After the NHL owners rejected the latest offer from the players on Wednesday, the rumblings had started that union leader Donald Fehr may decide to talk to the players about decertifying the union and taking the negotiations to court. If this happens, fans may be in for the long haul as the situation makes it way through the courts. While I’m sure many people aren’t sure as to what this entails, I decided to answer some questions to shine some light as to the process that may lie ahead for both sides.
1. What is decertification?
In simple terms, this is when a union ceases to exist. There are many layers to this and it’s a very complicated process. First, the players would have to petition within their own union to decertify. There must be 33% of players who petition to decertify. Once there are enough players who petition to decertify, it goes up to a vote within the union. If a majority votes in favor of decertification, then paperwork is filed with the National Labor Relations Board. After the NLRB approves the paperwork, the NHLPA ceases to exist.
2. Why would the players decide to do this?
Good question. As of right now, since there is a player’s union, the collective bargaining agreement dictates how negotiating a new agreement is to take place. If there is no union, the courts could then be forced to rewrite a new CBA. Also, since the NHLPA no longer exists, it opens the league up to antitrust lawsuits. If it got this far through the courts, the NHL would have a tough time disputing the fact that they are a monopoly. The players also hope by doing this that the owners will cave and rush to get a new CBA in place before the case was brought before a judge. This is what happened last year in the NFL. The downfall to this would be that the NHLPA completely loses the PR battle and the owners see this as a slap in the face. They could take away all of the concessions they've made thus far in negotiations.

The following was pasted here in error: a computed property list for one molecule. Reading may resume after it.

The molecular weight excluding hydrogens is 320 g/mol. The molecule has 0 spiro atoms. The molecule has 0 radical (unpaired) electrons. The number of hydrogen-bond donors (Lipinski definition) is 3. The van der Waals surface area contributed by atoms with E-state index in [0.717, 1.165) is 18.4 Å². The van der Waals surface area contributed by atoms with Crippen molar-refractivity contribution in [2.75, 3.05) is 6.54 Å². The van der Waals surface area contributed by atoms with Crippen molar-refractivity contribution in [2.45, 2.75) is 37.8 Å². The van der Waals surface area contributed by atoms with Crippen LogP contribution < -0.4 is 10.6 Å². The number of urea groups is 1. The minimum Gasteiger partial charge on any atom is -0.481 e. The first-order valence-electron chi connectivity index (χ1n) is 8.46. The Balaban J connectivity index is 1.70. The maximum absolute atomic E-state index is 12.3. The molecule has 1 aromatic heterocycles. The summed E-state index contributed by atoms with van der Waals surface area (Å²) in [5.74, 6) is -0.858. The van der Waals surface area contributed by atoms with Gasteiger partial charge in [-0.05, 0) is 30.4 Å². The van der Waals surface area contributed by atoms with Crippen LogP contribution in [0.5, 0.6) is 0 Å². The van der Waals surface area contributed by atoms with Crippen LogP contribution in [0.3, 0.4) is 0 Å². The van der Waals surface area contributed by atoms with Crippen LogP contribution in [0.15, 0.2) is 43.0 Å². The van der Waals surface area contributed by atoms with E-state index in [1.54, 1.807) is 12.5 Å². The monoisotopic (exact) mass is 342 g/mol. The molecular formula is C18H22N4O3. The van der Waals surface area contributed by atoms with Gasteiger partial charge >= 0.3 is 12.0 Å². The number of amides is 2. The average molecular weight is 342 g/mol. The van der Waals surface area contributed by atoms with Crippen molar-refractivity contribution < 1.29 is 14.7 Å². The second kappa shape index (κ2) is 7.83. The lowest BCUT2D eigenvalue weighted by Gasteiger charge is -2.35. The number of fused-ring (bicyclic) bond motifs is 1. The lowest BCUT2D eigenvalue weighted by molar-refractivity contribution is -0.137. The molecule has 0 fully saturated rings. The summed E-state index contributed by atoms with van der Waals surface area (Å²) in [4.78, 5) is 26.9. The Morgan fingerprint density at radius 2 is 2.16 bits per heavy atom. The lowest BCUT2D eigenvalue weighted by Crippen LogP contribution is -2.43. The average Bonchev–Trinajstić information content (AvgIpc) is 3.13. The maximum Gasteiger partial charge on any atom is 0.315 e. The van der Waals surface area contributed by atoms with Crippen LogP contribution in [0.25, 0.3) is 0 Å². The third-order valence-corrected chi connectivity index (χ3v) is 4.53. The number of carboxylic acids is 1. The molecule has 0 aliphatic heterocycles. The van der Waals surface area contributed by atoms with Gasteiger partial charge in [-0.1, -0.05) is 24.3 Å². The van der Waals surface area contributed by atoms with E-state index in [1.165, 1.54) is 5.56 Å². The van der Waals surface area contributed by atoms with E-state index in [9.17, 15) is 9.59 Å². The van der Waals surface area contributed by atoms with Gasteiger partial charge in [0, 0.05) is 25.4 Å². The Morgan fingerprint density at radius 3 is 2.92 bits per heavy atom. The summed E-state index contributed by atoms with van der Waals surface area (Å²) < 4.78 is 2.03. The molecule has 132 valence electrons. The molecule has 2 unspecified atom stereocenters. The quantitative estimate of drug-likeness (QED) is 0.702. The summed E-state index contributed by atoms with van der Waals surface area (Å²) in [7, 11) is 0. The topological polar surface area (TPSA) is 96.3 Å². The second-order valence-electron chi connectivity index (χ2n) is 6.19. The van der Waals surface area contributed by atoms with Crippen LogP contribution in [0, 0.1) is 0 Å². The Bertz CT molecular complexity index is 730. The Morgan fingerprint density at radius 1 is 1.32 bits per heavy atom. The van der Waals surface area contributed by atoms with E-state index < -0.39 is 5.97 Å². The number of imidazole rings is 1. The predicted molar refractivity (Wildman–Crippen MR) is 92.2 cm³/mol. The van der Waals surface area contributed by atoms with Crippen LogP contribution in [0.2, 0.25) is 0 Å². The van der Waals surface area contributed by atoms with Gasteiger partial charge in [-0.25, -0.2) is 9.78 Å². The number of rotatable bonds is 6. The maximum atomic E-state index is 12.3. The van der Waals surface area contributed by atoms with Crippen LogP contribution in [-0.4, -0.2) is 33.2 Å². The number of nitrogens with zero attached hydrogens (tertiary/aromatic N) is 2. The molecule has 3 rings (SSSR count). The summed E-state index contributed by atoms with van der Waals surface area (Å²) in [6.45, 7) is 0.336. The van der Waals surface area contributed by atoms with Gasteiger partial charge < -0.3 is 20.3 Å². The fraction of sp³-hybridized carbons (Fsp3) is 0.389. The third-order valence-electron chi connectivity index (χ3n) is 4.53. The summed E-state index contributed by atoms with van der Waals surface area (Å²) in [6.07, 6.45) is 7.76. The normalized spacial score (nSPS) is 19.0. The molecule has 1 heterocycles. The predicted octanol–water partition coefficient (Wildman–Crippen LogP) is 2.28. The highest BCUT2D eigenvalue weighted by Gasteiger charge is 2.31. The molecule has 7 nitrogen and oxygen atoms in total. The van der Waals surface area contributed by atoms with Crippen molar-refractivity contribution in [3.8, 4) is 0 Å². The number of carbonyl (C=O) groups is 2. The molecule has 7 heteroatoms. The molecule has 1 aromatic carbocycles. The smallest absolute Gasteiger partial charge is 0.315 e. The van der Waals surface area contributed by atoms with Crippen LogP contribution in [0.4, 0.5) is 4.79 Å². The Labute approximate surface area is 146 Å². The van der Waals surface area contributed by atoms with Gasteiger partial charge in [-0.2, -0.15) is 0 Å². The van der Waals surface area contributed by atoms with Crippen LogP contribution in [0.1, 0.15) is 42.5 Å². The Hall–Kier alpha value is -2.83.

3. Could the NHL be sued right now under antitrust laws?
No. The collective bargaining agreement protects the league from these kinds of lawsuits from occurring. If the union decertifies, then all bets are off.
4. What can the owners do if the players decertify?
The first thing the owners would do is challenge the decertification. They would say that a collective bargaining agreement still continues with the players and the league and that the act of decertification is just posturing on the side of the NHLPA in order to get an unfair deal that favors them. When the NFL tried this last year, the courts ruled against the league, hence why a new CBA was drafted rather quickly. Since a precedent now exists, the courts would more than likely rule in favor of the union. This would essentially rule the lockout as illegal.
5. Wasn't the lockout ruled legal before?
Yes, it was ruled legal before labor boards in Alberta and Quebec. If the union decided to go this route, the paperwork would be filed in the United States where the outcome would highly favor the NHLPA.
6. What would happen if the courts ruled in the players favor?
The short answer: Anarchy. Since there is no union, no CBA, and the courts have ruled the NHL in violation of antitrust laws, things that hockey fans have grown accustomed to, such as the NHL Draft, the salary cap, mandatory minimum and maximum dollar amounts on contracts, and roster limits would cease to exist. You could potentially see a kid who was slotted to be drafted in the second round sign with any team for an amount of money that would make one cringe. Teams could sign as many players as they wanted. In other words- the league would turn into the Wild, Wild West and there’s no sheriff to keep the law. The NHL would agree to a new CBA before it even got this far, but the sheer thought that this could happen send chills down my body.
I hope I’ve been able to explain things a bit better for you. If you have a question that I didn’t answer here, don’t hesitate to tweet or email me and I will get back to you as quickly as I can with an answer.
Photo credit: CBC.ca
PDL's @jeffreykleiman answers some hypothetical questions on NHL decertification. http://t.co/0Z6Y8UsG
No, because all SPC's are considered valid. Crosby would still be a Penguin. The ones who would go to the highest bidder are the draft-eligible players. A kid like Nathan MacKinnon would be paid an exorbitant amount of money to sign, and that's what is frightening. Especially since there would be no cap and no maximum amount a player could sign for.